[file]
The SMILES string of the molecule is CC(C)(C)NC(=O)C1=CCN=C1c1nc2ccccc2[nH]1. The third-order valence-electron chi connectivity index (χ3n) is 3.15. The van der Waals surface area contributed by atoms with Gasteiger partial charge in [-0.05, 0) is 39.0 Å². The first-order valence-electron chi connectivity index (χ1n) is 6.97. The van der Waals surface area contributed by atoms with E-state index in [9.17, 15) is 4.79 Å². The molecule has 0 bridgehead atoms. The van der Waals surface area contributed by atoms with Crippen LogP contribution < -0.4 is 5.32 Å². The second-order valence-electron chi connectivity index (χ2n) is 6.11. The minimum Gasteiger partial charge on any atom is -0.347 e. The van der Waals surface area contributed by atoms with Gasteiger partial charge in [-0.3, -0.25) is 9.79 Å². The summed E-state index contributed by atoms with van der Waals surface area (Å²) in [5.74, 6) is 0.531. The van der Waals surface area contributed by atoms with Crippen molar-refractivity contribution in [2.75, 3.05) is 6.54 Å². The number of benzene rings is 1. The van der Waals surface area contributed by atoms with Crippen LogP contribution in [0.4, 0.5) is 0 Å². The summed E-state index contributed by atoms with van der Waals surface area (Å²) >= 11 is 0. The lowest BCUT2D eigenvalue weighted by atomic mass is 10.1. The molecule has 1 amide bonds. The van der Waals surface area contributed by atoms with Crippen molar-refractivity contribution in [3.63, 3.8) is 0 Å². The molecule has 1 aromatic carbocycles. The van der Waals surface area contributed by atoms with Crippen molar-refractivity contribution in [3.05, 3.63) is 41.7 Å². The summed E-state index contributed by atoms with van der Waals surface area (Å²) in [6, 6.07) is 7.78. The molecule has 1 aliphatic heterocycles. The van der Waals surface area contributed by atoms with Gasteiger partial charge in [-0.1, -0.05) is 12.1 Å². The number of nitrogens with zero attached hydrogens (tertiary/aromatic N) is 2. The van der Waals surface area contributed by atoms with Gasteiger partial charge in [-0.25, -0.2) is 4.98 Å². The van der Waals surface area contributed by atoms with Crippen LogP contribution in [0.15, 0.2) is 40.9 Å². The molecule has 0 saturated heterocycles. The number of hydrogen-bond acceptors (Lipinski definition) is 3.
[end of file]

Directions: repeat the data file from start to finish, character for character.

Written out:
The SMILES string of the molecule is CC(C)(C)NC(=O)C1=CCN=C1c1nc2ccccc2[nH]1. The third-order valence-electron chi connectivity index (χ3n) is 3.15. The van der Waals surface area contributed by atoms with Gasteiger partial charge in [-0.05, 0) is 39.0 Å². The first-order valence-electron chi connectivity index (χ1n) is 6.97. The van der Waals surface area contributed by atoms with E-state index in [9.17, 15) is 4.79 Å². The molecule has 0 bridgehead atoms. The van der Waals surface area contributed by atoms with Crippen LogP contribution < -0.4 is 5.32 Å². The second-order valence-electron chi connectivity index (χ2n) is 6.11. The minimum Gasteiger partial charge on any atom is -0.347 e. The van der Waals surface area contributed by atoms with Gasteiger partial charge in [-0.3, -0.25) is 9.79 Å². The summed E-state index contributed by atoms with van der Waals surface area (Å²) in [5.74, 6) is 0.531. The van der Waals surface area contributed by atoms with Crippen molar-refractivity contribution in [2.75, 3.05) is 6.54 Å². The number of benzene rings is 1. The van der Waals surface area contributed by atoms with Crippen LogP contribution in [0.4, 0.5) is 0 Å². The summed E-state index contributed by atoms with van der Waals surface area (Å²) >= 11 is 0. The lowest BCUT2D eigenvalue weighted by atomic mass is 10.1. The molecule has 1 amide bonds. The van der Waals surface area contributed by atoms with Crippen molar-refractivity contribution in [3.63, 3.8) is 0 Å². The molecule has 1 aromatic carbocycles. The van der Waals surface area contributed by atoms with Crippen molar-refractivity contribution in [3.05, 3.63) is 41.7 Å². The summed E-state index contributed by atoms with van der Waals surface area (Å²) in [6, 6.07) is 7.78. The molecule has 1 aliphatic heterocycles. The van der Waals surface area contributed by atoms with Gasteiger partial charge in [-0.1, -0.05) is 12.1 Å². The number of nitrogens with zero attached hydrogens (tertiary/aromatic N) is 2. The van der Waals surface area contributed by atoms with Gasteiger partial charge in [-0.25, -0.2) is 4.98 Å². The van der Waals surface area contributed by atoms with Crippen LogP contribution in [0.15, 0.2) is 40.9 Å². The molecule has 0 saturated heterocycles. The number of hydrogen-bond acceptors (Lipinski definition) is 3.